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Vendee Globe: ‘Dangling’ Dalin targets a comeback after precarious repair work

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Older readers may perhaps remember the catchphrase “I love it when a plan comes together” coined by George Peppard’s character Hannibal Smith in the hit 80s TV series The -Team. Although at 34 years of age third-place Vendee Globe skipper Charlie Dalin may be a bit too young to have seen that show, Hannibal’s mantra seems particularly apposite today after the French sailor successfully completed a vital complex and time-consuming repair to support structure holding up his port foil.

In true A-Team style Dalin had to make ingenious use of the items he had at hand aboard his 60-foot yacht to effect the repair to the port side foil bearing and housing – all the time knowing failure to get the job done would have almost certainly put him out of contention for the top spot in the solo nonstop around-the-world race.

Dalin revealed today how he had worked systematically through a detailed repair plan developed in conjunction with his shore team who had sent accurate drawings of the replacement carbon composite chock he had to cut out and insert into the foil housing from the outside of the boat.


That last simple-sounding step was actually hugely challenging, as it required him to suspend himself over the side of his boat on a halyard. It was, Dalin admitted, by far the hardest part of the process, especially as he had to repeatedly switch locations between the cockpit and dangling precariously next to the repair site.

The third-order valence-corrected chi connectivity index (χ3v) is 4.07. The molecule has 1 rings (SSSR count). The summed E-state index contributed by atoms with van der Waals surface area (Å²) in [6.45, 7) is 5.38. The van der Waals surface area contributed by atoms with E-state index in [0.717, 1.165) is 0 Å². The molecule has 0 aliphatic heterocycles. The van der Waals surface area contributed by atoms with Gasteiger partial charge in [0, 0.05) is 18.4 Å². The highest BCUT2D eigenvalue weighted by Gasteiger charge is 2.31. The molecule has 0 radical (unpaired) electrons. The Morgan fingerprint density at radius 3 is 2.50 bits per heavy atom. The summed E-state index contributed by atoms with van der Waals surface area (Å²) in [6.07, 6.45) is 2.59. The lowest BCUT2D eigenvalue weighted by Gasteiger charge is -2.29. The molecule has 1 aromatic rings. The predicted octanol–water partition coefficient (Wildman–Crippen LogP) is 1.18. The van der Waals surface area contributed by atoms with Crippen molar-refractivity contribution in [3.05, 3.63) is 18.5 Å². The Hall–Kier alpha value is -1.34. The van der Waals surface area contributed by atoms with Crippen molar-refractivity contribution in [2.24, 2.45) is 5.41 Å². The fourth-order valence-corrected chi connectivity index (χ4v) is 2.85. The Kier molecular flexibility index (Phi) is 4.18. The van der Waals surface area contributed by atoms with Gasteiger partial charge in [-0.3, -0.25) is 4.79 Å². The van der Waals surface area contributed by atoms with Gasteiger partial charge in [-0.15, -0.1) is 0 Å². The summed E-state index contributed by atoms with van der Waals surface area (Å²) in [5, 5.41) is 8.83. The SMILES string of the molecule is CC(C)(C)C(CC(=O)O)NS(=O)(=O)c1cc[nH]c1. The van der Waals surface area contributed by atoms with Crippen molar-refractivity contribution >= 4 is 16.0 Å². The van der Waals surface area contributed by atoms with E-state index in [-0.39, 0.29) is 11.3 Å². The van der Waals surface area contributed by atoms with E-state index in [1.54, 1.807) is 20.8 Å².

“I was going back and forwards between the cockpit and the foil exit location on the hull,” Dalin said. “I was suspended by a halyard to reach the point where I could fit the chock and I don’t know how many times I went back and forth – 30 or 40 times – to adjust the carbon piece to fit the foil case.

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The chock waiting to be fitted.

Eventually, with night quickly closing in he finally managed to finesse the piece snugly into place. This is the moment Hannibal would have grinned, chomped on his cigar and delivered his catch phrase like he knew it would all work out.

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For Dalin it was more about exhausted relief.

“I could see the sun going down,” he recalled. “I was saying to myself ‘Charlie you really have to do this, you have to do this before it is dark because after that it is going to be too late’.

“I worked really hard and managed to do it.”

Completing such a challenging repair successfully is a milestone moment in what we need to keep reminding ourselves is Dalin’s first attempt at the Vendee Globe. Facing this major problem and overcoming has put his previous issues “into perspective”.

“Before, a small problem felt big for me, a big concern, and after this one all my problems before they feel small,” he said. “I am glad this one is over, and I feel I have gained confidence in my ability in fixing the boat and I really hope the repair will hold.”

Despite having dropped to more around 150 miles behind the leading duo – Yannick Bestaven on Maître Coq IV and Thomas Ruyant on LinkedOut – Dalin still has half a lap of the world in which to try to catch back up.

“I’m happy to […] be still be in the race,” he said. “I am only 150 nautical miles behind the leaders. It is not unachievable to come back, so I am here, and I am back, and I have them in my sights.”

Go get them Charlie.